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BIOGRAPHICAL SKETCH OF CAPT. AUSTIN C. WAGNER, U.S. COAST GUARD
Born on May 24, 1919, in New York, Austin C. Wagner attended Mount Vernon

High School, Mount Vernon, N.Y., Severna School, Severna Park, Md., and nie? Lehigh University, Bethlehem, Pa.

He graduated from the U.S. Coast Guard Academy, New London, Conn., with a B.S. degree and a commission as ensign on December 19, 1941, shortly after the bombing of Pearl Harbor.

During World War II, he served his first assignment on board the Coast Guard 17. dt 13 combat cutter Campbell on North Atlantic convoy escort duty until June 1943, er and qe during which the cutter attacked four submarines and sank a fifth in February

of 1943. During the remainder of the war he served first as executive officer and
then as commanding officer of the destroyer escort U.S.S. Rhodes (DE-381) in
the North Atlantic. He received a commendation ribbon for outstanding duty
while commanding that vessel during the rescue of six survivors from oil and
gasoline surface fires resulting from the collision between the tankers Nasbulk
and Saint Mihiel on April 9, 1945.

Between August 1945 and August 1948, he served as adviser and instructor ded to in the establishment of a Coast Guard for the Korean Government. During the

following 2 years, he was director of the Coast Guard Auxiliary and recruiting
officer in the Chicago area of the Ninth Coast Guard District. In September 1950,
he became executive officer of the Coast Guard cutter Dexter, a 311-foot ocean
station patrol vessel operating out of Alameda, Calif.

From September 1951 to July 1955, he was stationed at the Coast Guard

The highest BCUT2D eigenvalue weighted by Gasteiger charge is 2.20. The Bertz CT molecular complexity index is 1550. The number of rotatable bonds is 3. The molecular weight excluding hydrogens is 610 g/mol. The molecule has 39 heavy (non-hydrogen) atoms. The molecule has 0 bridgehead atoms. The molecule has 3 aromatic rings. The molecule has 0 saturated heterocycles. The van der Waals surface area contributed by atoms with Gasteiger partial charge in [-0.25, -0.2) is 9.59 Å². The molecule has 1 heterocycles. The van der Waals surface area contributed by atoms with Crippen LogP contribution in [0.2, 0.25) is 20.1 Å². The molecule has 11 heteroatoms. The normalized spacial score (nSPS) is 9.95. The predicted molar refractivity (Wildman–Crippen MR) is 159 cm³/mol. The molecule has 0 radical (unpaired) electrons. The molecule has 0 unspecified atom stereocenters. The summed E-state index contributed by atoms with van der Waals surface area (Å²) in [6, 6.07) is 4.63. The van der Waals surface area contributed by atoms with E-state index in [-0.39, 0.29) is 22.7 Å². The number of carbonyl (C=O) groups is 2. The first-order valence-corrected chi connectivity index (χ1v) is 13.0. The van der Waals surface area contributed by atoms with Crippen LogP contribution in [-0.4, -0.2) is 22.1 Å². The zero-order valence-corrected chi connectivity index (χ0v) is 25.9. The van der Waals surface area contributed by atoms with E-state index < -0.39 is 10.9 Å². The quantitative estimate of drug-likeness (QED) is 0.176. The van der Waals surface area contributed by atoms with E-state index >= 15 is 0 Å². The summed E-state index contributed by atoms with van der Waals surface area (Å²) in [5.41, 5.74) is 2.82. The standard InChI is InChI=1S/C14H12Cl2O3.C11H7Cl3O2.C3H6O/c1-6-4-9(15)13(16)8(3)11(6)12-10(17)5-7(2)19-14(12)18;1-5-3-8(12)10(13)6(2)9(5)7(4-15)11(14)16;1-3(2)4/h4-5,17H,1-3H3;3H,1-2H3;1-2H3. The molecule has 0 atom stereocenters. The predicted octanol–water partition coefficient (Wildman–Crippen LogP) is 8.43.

Academy as instructor of seamanship and navigation and as sailing coach. He
next commanded the 311-foot cutter Castle Rock out of Boston, Mass., on ocean

station patrol in the North Atlantic until August 1957. At that time he was n internet reassignel to the first district office in Boston as diretcor of auxiliary and as il pidime public information officer.

In July 1960, he was assigned to Coast Guard Headquarters, Washington, D.C., as a where he first served as assistant chief and then as chief, special services division,

office of personnel, for 4 years. His duties in that post dealt with medals and MADTo awards, morale and discipline, survivors benefits, and personnel security among

Captain Wagner served his next tour of duty as commandant of the cadets at Captain the Coast Guard Academy from July 1964 to July 1967. At that time he assumed be raise his post as commanding officer of the Coast Guard Base, St. George, Staten

Island, N.Y.

In June 1968, he became commanding officer, Coast Guard Base, Governors ty Tin Island, NÀY.

Captain Wagner's World War II campaign service medals and ribbons include ci il the following: American Defense; American Area; European-African-Middle une liste Eastern Area (with three battle stars) ; Asiatic-Pacific;. Navy Occupation for alis his Korean service, as well as the Navy Commendation Ribbon. He also has the Bosto. National Defense Service Medal and Ribbon.